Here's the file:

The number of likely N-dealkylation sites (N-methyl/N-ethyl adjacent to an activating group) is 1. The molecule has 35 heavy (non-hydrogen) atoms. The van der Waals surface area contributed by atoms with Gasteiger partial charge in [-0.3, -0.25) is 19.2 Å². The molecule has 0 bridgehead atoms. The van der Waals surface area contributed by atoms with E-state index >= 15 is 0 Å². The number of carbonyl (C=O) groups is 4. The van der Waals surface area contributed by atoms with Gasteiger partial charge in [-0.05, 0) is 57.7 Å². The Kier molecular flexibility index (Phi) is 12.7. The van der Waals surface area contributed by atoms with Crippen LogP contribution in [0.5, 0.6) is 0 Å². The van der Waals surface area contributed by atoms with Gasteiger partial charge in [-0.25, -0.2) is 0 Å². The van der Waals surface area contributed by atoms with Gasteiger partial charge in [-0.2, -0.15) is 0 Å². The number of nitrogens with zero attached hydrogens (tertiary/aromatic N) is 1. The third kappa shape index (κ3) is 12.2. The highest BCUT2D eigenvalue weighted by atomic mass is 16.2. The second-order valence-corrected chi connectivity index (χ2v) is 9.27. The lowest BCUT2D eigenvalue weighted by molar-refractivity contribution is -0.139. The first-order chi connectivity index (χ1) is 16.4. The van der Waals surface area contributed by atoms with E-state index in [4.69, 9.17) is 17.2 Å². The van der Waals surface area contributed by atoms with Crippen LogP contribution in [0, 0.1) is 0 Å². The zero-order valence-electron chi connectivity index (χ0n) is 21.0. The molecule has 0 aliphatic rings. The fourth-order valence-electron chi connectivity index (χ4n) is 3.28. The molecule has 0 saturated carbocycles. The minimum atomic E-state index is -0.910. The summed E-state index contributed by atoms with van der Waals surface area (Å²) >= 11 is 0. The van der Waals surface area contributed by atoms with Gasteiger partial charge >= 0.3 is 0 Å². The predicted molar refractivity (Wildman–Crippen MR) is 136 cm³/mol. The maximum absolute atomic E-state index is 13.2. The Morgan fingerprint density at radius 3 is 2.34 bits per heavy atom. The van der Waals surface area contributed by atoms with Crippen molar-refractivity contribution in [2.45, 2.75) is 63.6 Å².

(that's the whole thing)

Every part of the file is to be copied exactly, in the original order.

The number of likely N-dealkylation sites (N-methyl/N-ethyl adjacent to an activating group) is 1. The molecule has 35 heavy (non-hydrogen) atoms. The van der Waals surface area contributed by atoms with Gasteiger partial charge in [-0.3, -0.25) is 19.2 Å². The molecule has 0 bridgehead atoms. The van der Waals surface area contributed by atoms with E-state index >= 15 is 0 Å². The number of carbonyl (C=O) groups is 4. The van der Waals surface area contributed by atoms with Gasteiger partial charge in [-0.05, 0) is 57.7 Å². The Kier molecular flexibility index (Phi) is 12.7. The van der Waals surface area contributed by atoms with Crippen LogP contribution in [0.5, 0.6) is 0 Å². The van der Waals surface area contributed by atoms with Gasteiger partial charge in [-0.25, -0.2) is 0 Å². The van der Waals surface area contributed by atoms with Gasteiger partial charge in [-0.2, -0.15) is 0 Å². The number of nitrogens with zero attached hydrogens (tertiary/aromatic N) is 1. The third kappa shape index (κ3) is 12.2. The highest BCUT2D eigenvalue weighted by atomic mass is 16.2. The second-order valence-corrected chi connectivity index (χ2v) is 9.27. The lowest BCUT2D eigenvalue weighted by molar-refractivity contribution is -0.139. The first-order chi connectivity index (χ1) is 16.4. The van der Waals surface area contributed by atoms with E-state index in [4.69, 9.17) is 17.2 Å². The van der Waals surface area contributed by atoms with Crippen LogP contribution in [0, 0.1) is 0 Å². The zero-order valence-electron chi connectivity index (χ0n) is 21.0. The molecule has 0 aliphatic rings. The fourth-order valence-electron chi connectivity index (χ4n) is 3.28. The molecule has 0 saturated carbocycles. The minimum atomic E-state index is -0.910. The summed E-state index contributed by atoms with van der Waals surface area (Å²) >= 11 is 0. The van der Waals surface area contributed by atoms with Gasteiger partial charge >= 0.3 is 0 Å². The predicted molar refractivity (Wildman–Crippen MR) is 136 cm³/mol. The maximum absolute atomic E-state index is 13.2. The Morgan fingerprint density at radius 3 is 2.34 bits per heavy atom. The van der Waals surface area contributed by atoms with Crippen molar-refractivity contribution in [2.45, 2.75) is 63.6 Å².